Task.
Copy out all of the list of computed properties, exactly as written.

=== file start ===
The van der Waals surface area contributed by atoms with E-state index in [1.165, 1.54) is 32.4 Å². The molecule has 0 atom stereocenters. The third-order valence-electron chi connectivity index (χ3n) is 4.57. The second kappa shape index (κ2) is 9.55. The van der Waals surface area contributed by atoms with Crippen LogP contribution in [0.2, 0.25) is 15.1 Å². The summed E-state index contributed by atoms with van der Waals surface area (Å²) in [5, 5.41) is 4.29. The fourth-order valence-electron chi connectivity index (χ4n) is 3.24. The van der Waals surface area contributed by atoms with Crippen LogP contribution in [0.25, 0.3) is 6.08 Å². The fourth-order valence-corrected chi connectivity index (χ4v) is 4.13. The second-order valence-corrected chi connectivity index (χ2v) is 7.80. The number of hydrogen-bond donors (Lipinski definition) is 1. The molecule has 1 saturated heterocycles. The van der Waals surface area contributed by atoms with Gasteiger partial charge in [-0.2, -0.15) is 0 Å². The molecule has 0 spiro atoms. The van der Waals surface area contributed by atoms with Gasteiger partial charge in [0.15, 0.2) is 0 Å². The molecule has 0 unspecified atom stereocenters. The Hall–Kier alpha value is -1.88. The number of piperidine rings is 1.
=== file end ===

The van der Waals surface area contributed by atoms with E-state index in [1.165, 1.54) is 32.4 Å². The molecule has 0 atom stereocenters. The third-order valence-electron chi connectivity index (χ3n) is 4.57. The second kappa shape index (κ2) is 9.55. The van der Waals surface area contributed by atoms with Crippen LogP contribution in [0.2, 0.25) is 15.1 Å². The summed E-state index contributed by atoms with van der Waals surface area (Å²) in [5, 5.41) is 4.29. The fourth-order valence-electron chi connectivity index (χ4n) is 3.24. The van der Waals surface area contributed by atoms with Crippen LogP contribution in [0.25, 0.3) is 6.08 Å². The fourth-order valence-corrected chi connectivity index (χ4v) is 4.13. The second-order valence-corrected chi connectivity index (χ2v) is 7.80. The number of hydrogen-bond donors (Lipinski definition) is 1. The molecule has 1 saturated heterocycles. The van der Waals surface area contributed by atoms with Gasteiger partial charge in [-0.2, -0.15) is 0 Å². The molecule has 0 spiro atoms. The van der Waals surface area contributed by atoms with Gasteiger partial charge in [0.15, 0.2) is 0 Å². The molecule has 0 unspecified atom stereocenters. The Hall–Kier alpha value is -1.88. The number of piperidine rings is 1.